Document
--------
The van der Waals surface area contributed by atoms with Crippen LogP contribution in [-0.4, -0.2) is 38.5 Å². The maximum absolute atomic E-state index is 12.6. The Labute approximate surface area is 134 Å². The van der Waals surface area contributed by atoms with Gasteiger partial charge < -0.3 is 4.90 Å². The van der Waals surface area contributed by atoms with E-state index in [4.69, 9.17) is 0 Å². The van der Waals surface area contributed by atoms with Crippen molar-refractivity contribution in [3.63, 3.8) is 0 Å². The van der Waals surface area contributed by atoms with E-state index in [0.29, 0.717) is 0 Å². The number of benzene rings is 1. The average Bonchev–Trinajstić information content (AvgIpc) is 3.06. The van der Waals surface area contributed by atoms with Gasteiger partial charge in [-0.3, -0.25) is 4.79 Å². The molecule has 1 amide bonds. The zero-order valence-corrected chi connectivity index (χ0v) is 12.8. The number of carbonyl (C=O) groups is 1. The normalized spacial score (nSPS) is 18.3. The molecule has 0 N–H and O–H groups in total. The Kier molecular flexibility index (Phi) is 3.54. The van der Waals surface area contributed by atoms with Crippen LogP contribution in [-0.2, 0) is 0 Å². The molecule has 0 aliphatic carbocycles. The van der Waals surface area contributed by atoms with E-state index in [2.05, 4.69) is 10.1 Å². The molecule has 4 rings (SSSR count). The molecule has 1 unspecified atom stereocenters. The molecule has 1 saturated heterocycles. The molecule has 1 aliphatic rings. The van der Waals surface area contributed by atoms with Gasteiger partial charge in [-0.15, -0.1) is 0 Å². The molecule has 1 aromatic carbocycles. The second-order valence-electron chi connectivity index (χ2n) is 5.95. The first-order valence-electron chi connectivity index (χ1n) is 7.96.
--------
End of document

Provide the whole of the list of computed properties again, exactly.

The van der Waals surface area contributed by atoms with Crippen LogP contribution in [-0.4, -0.2) is 38.5 Å². The maximum absolute atomic E-state index is 12.6. The Labute approximate surface area is 134 Å². The van der Waals surface area contributed by atoms with Gasteiger partial charge < -0.3 is 4.90 Å². The van der Waals surface area contributed by atoms with E-state index in [4.69, 9.17) is 0 Å². The van der Waals surface area contributed by atoms with Crippen molar-refractivity contribution in [3.63, 3.8) is 0 Å². The van der Waals surface area contributed by atoms with E-state index in [0.29, 0.717) is 0 Å². The number of benzene rings is 1. The average Bonchev–Trinajstić information content (AvgIpc) is 3.06. The van der Waals surface area contributed by atoms with Gasteiger partial charge in [-0.3, -0.25) is 4.79 Å². The molecule has 1 amide bonds. The zero-order valence-corrected chi connectivity index (χ0v) is 12.8. The number of carbonyl (C=O) groups is 1. The normalized spacial score (nSPS) is 18.3. The molecule has 0 N–H and O–H groups in total. The Kier molecular flexibility index (Phi) is 3.54. The van der Waals surface area contributed by atoms with Crippen LogP contribution in [-0.2, 0) is 0 Å². The molecule has 0 aliphatic carbocycles. The van der Waals surface area contributed by atoms with E-state index in [2.05, 4.69) is 10.1 Å². The molecule has 4 rings (SSSR count). The molecule has 1 unspecified atom stereocenters. The molecule has 1 saturated heterocycles. The molecule has 1 aliphatic rings. The van der Waals surface area contributed by atoms with Gasteiger partial charge in [-0.15, -0.1) is 0 Å². The molecule has 1 aromatic carbocycles. The second-order valence-electron chi connectivity index (χ2n) is 5.95. The first-order valence-electron chi connectivity index (χ1n) is 7.96.